Backstory: How to feed a panda in an urban jungle
Staff from the Atlanta zoo gather bamboo from area donors to keep up with the animals' voracious (and picky) apetite.
Things seem pretty relaxed in the giant panda enclosures at Zoo Atlanta. Baby Mei Lan, age seven months, is snoozing peacefully on a log. Her mom, Lun Lun, is lazing in a hammock, while dad Yang Yang is snacking on bamboo, in between daydreaming and gently scratching his belly.Skip to next paragraph
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Behind the scenes, however, the animals' team of human helpers is bustling into action. It is 7 a.m.. and still dark, but the lights are on in the zoo's animal nutrition kitchen, and staff are already clocking in. Outside the kitchen door, Mindaugas Zebrauskas and three of his colleagues are loading tools and tarpaulins from a wooden storage shed into two white pickup trucks bearing the zoo's logo. In their uniform khaki pants and shirts, they look as if they are about to go out on safari, which in a sense they are – an urban safari.
The pandas' health and well-being depends on this team, who work full time, five days a week, just to keep them in bamboo.
"We go out in snow, rain, sun, or ice-storm," says Rytis Daujotas, the head of the animal nutrition kitchen, who keeps a list of more than 1,000 householders around Georgia willing to donate bamboo from their backyards. "The pandas need bamboo, and it's our job to find it."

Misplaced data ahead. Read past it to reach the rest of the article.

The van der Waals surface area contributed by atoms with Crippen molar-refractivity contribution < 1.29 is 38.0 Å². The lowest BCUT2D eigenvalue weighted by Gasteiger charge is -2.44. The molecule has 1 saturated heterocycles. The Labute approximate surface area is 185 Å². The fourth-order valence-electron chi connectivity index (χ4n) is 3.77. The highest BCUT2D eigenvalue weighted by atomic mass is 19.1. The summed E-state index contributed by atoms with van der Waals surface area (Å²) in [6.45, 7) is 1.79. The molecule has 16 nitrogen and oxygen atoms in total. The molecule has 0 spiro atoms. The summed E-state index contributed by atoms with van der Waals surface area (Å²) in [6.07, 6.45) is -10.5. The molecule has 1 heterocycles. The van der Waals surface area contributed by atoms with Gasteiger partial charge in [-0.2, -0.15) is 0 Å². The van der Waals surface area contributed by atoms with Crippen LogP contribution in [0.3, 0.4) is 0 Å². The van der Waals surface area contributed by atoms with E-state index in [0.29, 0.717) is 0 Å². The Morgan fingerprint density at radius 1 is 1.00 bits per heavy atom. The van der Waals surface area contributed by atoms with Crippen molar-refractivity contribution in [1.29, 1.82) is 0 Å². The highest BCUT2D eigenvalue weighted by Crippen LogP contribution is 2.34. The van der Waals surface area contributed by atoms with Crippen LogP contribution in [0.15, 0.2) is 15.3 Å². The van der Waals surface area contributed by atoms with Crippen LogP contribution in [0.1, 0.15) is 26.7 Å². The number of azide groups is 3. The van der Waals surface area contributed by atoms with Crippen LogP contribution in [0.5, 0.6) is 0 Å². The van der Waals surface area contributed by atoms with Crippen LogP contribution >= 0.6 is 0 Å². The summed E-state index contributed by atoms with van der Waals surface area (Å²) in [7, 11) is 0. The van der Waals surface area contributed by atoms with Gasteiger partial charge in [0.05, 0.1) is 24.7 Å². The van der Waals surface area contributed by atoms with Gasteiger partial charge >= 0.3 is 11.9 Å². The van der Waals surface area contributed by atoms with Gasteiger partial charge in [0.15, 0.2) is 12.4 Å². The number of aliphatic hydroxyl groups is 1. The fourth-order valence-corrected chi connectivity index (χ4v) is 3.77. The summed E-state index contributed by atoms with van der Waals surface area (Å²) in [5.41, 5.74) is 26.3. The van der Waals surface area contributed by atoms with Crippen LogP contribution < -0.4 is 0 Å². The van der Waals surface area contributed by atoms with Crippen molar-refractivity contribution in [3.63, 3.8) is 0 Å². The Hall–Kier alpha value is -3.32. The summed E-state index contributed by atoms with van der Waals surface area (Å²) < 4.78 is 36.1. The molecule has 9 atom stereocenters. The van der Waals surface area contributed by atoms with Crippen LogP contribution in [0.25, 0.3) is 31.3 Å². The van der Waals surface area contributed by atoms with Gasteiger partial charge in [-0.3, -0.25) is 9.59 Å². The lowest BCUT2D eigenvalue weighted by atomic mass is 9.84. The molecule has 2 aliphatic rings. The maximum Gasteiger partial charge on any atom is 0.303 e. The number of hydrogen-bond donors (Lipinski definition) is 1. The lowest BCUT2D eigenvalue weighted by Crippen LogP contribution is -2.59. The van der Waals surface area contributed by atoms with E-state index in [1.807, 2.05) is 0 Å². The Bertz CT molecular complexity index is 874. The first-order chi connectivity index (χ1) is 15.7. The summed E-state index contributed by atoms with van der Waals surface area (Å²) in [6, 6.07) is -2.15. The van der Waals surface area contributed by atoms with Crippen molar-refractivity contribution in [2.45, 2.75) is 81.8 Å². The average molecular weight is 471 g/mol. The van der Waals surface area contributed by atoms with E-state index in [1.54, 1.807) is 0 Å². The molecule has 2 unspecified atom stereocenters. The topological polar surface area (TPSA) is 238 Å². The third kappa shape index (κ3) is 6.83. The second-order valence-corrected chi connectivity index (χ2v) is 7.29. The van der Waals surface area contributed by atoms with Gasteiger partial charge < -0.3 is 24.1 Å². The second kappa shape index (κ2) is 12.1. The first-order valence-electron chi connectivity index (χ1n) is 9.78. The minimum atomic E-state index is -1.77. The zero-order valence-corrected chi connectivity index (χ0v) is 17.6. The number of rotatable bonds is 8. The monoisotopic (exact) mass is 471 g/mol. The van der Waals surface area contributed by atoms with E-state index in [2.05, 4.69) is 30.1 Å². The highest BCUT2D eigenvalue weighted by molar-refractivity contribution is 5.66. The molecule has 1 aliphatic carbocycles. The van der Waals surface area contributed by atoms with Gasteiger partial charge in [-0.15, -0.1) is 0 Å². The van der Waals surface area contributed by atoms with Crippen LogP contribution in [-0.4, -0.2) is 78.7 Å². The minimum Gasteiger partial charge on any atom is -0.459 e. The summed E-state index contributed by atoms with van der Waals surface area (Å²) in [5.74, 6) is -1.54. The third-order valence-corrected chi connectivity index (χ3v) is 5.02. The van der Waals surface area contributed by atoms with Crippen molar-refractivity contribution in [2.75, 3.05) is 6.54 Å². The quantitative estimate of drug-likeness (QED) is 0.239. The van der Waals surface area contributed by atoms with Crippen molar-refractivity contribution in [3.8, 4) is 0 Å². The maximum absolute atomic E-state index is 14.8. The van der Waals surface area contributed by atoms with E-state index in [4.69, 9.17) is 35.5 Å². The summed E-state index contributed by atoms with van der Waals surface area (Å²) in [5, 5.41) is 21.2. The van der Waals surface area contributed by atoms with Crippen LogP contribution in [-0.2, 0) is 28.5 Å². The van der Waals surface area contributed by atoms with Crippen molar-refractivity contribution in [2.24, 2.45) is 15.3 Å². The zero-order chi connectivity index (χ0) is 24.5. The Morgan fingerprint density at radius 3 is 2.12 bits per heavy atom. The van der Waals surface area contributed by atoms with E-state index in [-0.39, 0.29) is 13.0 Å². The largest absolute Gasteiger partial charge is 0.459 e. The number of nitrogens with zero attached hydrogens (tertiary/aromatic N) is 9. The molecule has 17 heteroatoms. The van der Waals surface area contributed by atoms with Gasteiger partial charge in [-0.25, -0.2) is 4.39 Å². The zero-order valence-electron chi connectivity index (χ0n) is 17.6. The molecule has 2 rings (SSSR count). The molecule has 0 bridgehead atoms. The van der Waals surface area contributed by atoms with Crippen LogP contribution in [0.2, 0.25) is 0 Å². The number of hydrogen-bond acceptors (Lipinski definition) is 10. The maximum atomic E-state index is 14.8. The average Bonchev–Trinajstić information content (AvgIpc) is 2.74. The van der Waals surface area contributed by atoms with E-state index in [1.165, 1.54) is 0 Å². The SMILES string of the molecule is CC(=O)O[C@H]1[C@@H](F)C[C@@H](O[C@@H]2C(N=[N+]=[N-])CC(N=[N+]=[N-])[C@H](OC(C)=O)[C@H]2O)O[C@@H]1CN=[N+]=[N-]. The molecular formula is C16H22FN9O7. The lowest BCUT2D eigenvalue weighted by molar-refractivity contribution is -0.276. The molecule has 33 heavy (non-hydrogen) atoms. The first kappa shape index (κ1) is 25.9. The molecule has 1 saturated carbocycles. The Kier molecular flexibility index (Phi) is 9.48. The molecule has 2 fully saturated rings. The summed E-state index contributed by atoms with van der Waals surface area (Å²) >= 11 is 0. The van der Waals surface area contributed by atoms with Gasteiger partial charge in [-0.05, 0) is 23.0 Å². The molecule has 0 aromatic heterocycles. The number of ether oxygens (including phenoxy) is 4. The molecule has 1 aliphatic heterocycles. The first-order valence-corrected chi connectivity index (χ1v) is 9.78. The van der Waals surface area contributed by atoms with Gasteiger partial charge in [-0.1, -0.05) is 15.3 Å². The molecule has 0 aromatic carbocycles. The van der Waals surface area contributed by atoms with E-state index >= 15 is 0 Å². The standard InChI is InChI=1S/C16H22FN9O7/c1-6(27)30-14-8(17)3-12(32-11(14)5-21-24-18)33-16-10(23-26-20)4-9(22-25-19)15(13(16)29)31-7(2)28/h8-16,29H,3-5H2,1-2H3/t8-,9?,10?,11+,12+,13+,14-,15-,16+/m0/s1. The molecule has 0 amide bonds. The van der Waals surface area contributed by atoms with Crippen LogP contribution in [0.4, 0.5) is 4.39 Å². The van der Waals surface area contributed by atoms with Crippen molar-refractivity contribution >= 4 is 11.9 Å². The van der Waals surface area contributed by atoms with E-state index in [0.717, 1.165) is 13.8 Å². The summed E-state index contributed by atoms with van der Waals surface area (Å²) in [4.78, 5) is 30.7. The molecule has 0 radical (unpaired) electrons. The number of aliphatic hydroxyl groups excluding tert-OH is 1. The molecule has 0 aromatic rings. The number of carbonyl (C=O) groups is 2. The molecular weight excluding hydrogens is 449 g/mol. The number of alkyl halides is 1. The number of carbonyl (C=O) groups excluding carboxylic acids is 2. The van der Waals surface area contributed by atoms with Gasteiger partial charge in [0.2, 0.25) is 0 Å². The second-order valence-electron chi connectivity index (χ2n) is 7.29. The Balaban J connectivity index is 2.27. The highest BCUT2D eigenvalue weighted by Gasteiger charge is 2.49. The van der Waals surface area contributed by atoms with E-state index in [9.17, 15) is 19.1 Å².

It is no straightforward task: The concrete metropolis of Atlanta is decidedly not rural China, whose estimated population of around 1,600 wild pandas munch their days away in mountainous bamboo forests.
More than 2,000 species of bamboo exist worldwide, though only 200 grow in the US, and, of those, pandas eat just 20. Using their list of donors, Mr. Zebrauskas and his colleagues must gather 227 pounds of bamboo a day to keep the pandas satisfied, with a little left over for the elephants and gorillas and extra to be kept by for weekends, when the team is off duty.
In six months, as Mei Lan starts moving from her mother's milk to solids, demand will rise further. The complicating factor is that pandas have finicky appetites; catering to their ever-changing whims involves patience and guesswork.
"For weeks they will eat maybe just one kind of bamboo. They will be happy with it, then all of a sudden, one day they decide they don't like it anymore," says Mr. Daujotas. "We have to work with the keepers to decide what kind we should try instead and then work out where we can get it. I don't think anyone knows for sure why it happens – pandas are pandas."
By 8.45 a.m., the bamboo harvesting team – Zebrauskas, Robert Nehra, Andrian Grossu, and David Carroll – are on the road, along with Daujotas, heading to a private home in Norcross, 25 miles away. The owner, who is gone but is aware that they are coming, went on the donor list after calling the zoo's Bamboo Hot Line to volunteer some of the 20-foot tall phyllostachys aureos variety – commonly known as yellow groove – growing in their backyard.
With its thick stalks and lofty dimensions, a chain saw might seem the simplest method of cutting it. "But the oil and gas from the power tools would be like poison for the animals, so we have handsaws and we disinfect them every day," Daujotas says. "We have to ask the owners: 'Did you spray anything on the bamboo, use any pesticides?' – if they did, we cannot use it. We don't take it if it grows close to a main road because of contamination, or if there's a lot of bird droppings on it because that can also poison the pandas."
The gastronomy rules get even more complicated. "The soil it grows in can affect the taste, or maybe it's been in the sun more and the pandas will notice a difference," he adds. "They'll decide: 'We like it from this yard, but not that yard.' "